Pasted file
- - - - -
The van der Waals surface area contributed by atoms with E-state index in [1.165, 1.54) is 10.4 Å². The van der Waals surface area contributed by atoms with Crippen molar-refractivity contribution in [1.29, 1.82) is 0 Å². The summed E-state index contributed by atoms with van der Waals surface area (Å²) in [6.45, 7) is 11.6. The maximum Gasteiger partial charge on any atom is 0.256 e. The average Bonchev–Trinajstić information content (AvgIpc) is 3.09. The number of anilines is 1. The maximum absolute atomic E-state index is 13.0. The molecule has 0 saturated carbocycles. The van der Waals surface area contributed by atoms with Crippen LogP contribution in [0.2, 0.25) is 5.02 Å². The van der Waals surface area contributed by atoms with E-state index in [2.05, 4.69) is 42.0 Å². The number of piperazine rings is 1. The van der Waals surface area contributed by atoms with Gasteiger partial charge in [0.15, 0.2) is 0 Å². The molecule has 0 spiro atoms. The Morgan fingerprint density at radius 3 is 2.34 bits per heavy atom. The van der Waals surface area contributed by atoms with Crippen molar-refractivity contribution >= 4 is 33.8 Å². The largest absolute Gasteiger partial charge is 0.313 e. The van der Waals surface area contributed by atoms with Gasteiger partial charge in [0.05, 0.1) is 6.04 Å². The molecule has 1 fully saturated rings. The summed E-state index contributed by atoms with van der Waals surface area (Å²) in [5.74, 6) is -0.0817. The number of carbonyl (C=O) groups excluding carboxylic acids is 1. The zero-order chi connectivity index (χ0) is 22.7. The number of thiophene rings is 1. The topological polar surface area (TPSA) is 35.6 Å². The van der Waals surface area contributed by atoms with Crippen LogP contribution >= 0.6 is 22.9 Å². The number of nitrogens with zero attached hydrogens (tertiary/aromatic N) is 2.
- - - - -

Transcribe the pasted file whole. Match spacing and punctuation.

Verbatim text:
The van der Waals surface area contributed by atoms with E-state index in [1.165, 1.54) is 10.4 Å². The van der Waals surface area contributed by atoms with Crippen molar-refractivity contribution in [1.29, 1.82) is 0 Å². The summed E-state index contributed by atoms with van der Waals surface area (Å²) in [6.45, 7) is 11.6. The maximum Gasteiger partial charge on any atom is 0.256 e. The average Bonchev–Trinajstić information content (AvgIpc) is 3.09. The number of anilines is 1. The maximum absolute atomic E-state index is 13.0. The molecule has 0 saturated carbocycles. The van der Waals surface area contributed by atoms with Crippen LogP contribution in [0.2, 0.25) is 5.02 Å². The van der Waals surface area contributed by atoms with E-state index in [2.05, 4.69) is 42.0 Å². The number of piperazine rings is 1. The van der Waals surface area contributed by atoms with Gasteiger partial charge in [0.15, 0.2) is 0 Å². The molecule has 0 spiro atoms. The Morgan fingerprint density at radius 3 is 2.34 bits per heavy atom. The van der Waals surface area contributed by atoms with Crippen molar-refractivity contribution >= 4 is 33.8 Å². The largest absolute Gasteiger partial charge is 0.313 e. The van der Waals surface area contributed by atoms with Gasteiger partial charge in [0.05, 0.1) is 6.04 Å². The molecule has 1 fully saturated rings. The summed E-state index contributed by atoms with van der Waals surface area (Å²) in [5.74, 6) is -0.0817. The number of carbonyl (C=O) groups excluding carboxylic acids is 1. The zero-order chi connectivity index (χ0) is 22.7. The number of thiophene rings is 1. The topological polar surface area (TPSA) is 35.6 Å². The van der Waals surface area contributed by atoms with Crippen LogP contribution >= 0.6 is 22.9 Å². The number of nitrogens with zero attached hydrogens (tertiary/aromatic N) is 2.